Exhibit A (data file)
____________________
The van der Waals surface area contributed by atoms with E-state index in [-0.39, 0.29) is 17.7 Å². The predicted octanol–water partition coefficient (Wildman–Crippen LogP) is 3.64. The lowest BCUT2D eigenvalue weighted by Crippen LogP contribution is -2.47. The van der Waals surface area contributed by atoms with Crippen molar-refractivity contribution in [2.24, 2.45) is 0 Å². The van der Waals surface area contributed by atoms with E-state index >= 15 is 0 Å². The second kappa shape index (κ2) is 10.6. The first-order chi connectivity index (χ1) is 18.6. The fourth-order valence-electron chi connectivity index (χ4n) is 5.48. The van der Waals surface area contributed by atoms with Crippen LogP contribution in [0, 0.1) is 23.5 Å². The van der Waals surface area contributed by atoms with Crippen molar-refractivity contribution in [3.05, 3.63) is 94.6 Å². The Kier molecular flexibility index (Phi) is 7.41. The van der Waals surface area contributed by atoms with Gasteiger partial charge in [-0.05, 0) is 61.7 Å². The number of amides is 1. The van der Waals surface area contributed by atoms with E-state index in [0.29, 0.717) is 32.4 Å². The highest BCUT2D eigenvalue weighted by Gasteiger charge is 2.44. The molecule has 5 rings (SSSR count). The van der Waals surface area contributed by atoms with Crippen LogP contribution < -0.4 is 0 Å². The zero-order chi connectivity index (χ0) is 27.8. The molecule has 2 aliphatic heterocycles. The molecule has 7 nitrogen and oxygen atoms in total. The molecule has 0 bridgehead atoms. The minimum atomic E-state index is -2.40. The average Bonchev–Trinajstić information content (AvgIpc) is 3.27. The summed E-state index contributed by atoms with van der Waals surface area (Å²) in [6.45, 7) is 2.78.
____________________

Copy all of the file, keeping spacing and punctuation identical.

The van der Waals surface area contributed by atoms with E-state index in [-0.39, 0.29) is 17.7 Å². The predicted octanol–water partition coefficient (Wildman–Crippen LogP) is 3.64. The lowest BCUT2D eigenvalue weighted by Crippen LogP contribution is -2.47. The van der Waals surface area contributed by atoms with Crippen molar-refractivity contribution in [2.24, 2.45) is 0 Å². The van der Waals surface area contributed by atoms with E-state index >= 15 is 0 Å². The second kappa shape index (κ2) is 10.6. The first-order chi connectivity index (χ1) is 18.6. The fourth-order valence-electron chi connectivity index (χ4n) is 5.48. The van der Waals surface area contributed by atoms with Crippen LogP contribution in [0, 0.1) is 23.5 Å². The van der Waals surface area contributed by atoms with Crippen molar-refractivity contribution in [3.05, 3.63) is 94.6 Å². The Kier molecular flexibility index (Phi) is 7.41. The van der Waals surface area contributed by atoms with Gasteiger partial charge in [-0.05, 0) is 61.7 Å². The number of amides is 1. The van der Waals surface area contributed by atoms with E-state index in [0.29, 0.717) is 32.4 Å². The highest BCUT2D eigenvalue weighted by Gasteiger charge is 2.44. The molecule has 5 rings (SSSR count). The van der Waals surface area contributed by atoms with Crippen LogP contribution < -0.4 is 0 Å². The zero-order chi connectivity index (χ0) is 27.8. The molecule has 2 aliphatic heterocycles. The molecule has 7 nitrogen and oxygen atoms in total. The molecule has 0 bridgehead atoms. The minimum atomic E-state index is -2.40. The average Bonchev–Trinajstić information content (AvgIpc) is 3.27. The summed E-state index contributed by atoms with van der Waals surface area (Å²) in [6.45, 7) is 2.78.